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biography / culture

Lillie Western, Banjo Queen

The maleness of guitar culture stretches across decades and genres, but necessary corrections to the record are being made.
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Variety was a perpetual motion machine; it recruited the catchiest local acts into a loosely-affiliated circuit of venues. And Western debuted into its centripetal force, playing venues from Milwaukee to Liverpool at breakneck speed alongside comedians, trained animals, and trapeze artists. In the 1887–1888 season, she played ninety-five cities in multiple countries and was a soon a regular in the vaudeville monopolies that dominated live entertainment.

Her success was predicated on a flexible solo act that could play in a range of venues, from a dime museum in Pittsburgh to B.F. Keith’s Union Square Theater. “My turn is neat and strictly first class,” she explained to a prospective employer. “It consists of difficult and catchy solos on nine distinct instruments including playing upon two banjos at one and the same time. Juggling banjos in all manners of positions while playing.”

Western was being modest. She played over twenty instruments on stage, from wind instruments (trombone, flute, mellophone) to percussion (drum, hand-bells, xylophone) to the accordion family (Milanese pipes, concertina, harmonium, and organ) to plucked, struck, and bowed string instruments (guitar, harp, violin, dulcimer, piano, and three different banjos). We can only guess how she played two banjos at once, based on the account that “she caused [them] to oscillate like pendulums.”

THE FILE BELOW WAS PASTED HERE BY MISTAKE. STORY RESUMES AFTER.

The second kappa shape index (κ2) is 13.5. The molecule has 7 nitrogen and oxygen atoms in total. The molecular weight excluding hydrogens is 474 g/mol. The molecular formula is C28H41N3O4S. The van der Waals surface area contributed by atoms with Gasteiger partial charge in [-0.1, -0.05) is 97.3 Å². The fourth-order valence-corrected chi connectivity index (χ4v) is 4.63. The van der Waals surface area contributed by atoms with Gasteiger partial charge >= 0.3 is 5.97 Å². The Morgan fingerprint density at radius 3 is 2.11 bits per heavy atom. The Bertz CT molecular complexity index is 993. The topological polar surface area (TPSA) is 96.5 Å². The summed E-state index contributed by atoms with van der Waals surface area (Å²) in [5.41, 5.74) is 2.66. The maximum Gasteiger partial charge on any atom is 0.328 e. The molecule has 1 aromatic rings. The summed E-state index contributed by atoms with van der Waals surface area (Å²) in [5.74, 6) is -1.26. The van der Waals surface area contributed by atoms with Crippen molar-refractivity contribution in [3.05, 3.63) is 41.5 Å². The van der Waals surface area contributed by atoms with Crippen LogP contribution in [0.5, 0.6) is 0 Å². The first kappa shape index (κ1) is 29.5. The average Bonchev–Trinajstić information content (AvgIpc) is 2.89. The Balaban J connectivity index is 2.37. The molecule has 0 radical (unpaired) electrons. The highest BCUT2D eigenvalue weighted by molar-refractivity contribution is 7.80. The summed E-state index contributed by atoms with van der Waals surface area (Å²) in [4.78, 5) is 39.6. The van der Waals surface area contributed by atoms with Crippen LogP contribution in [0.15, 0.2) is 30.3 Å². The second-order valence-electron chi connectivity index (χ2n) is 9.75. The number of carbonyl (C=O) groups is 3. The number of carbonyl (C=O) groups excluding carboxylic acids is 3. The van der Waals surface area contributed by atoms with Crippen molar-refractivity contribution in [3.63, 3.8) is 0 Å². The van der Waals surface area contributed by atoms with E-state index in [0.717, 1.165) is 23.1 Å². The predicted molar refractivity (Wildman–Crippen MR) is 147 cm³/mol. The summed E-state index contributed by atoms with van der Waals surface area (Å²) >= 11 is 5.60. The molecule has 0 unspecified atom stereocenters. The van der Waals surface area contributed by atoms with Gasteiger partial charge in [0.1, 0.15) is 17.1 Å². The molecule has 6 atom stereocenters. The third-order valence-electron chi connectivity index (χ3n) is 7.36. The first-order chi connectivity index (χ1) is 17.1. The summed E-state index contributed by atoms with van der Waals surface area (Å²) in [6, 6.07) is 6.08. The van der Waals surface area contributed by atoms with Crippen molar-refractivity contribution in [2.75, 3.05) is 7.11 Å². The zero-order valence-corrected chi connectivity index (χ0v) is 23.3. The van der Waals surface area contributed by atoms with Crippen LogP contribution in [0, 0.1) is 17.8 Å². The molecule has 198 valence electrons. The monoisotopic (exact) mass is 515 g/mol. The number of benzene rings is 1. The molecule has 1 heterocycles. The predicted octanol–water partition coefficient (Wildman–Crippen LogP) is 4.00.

In designing her act, Western was also shaping how she would be received. Her act called forth terms usually reserved for men: she was celebrated as a “musical expert,” a “finished artist,” and “more than a phenomenon […] a genius” of “great versatility and talent.” On a tour supporting star banjo player Sam Devere, it was Western whom reporters singled out as “the principal hit of the evening,” and other viewers noted her capacity to hold an audience’s attention for a full thirty-two minute set.

Shredding Verdi on swinging banjos, Western straddled the eclectic spectacularism of variety and the cultural authority of European tradition. This combination was well-suited to a major transition in mass cultural entertainment in the 1880s when managers seeking national monopolies pursued acts that could appeal to the widest possible demographic. Western could play any bill with a low risk of duplication, but she did not engage in raunchy humor or perform in blackface, and she convincingly pitched herself as art music. When a St. Paul manager wanted to promote his theater as “clean, high-class vaudeville entertainment,” he hired Western, a “master of twelve different musical instruments” with “a splendid European reputation.”

In emphasizing her mastery as an instrumentalist, Western commanded the spotlight without drawing attention to her embodiment as a woman on stage.
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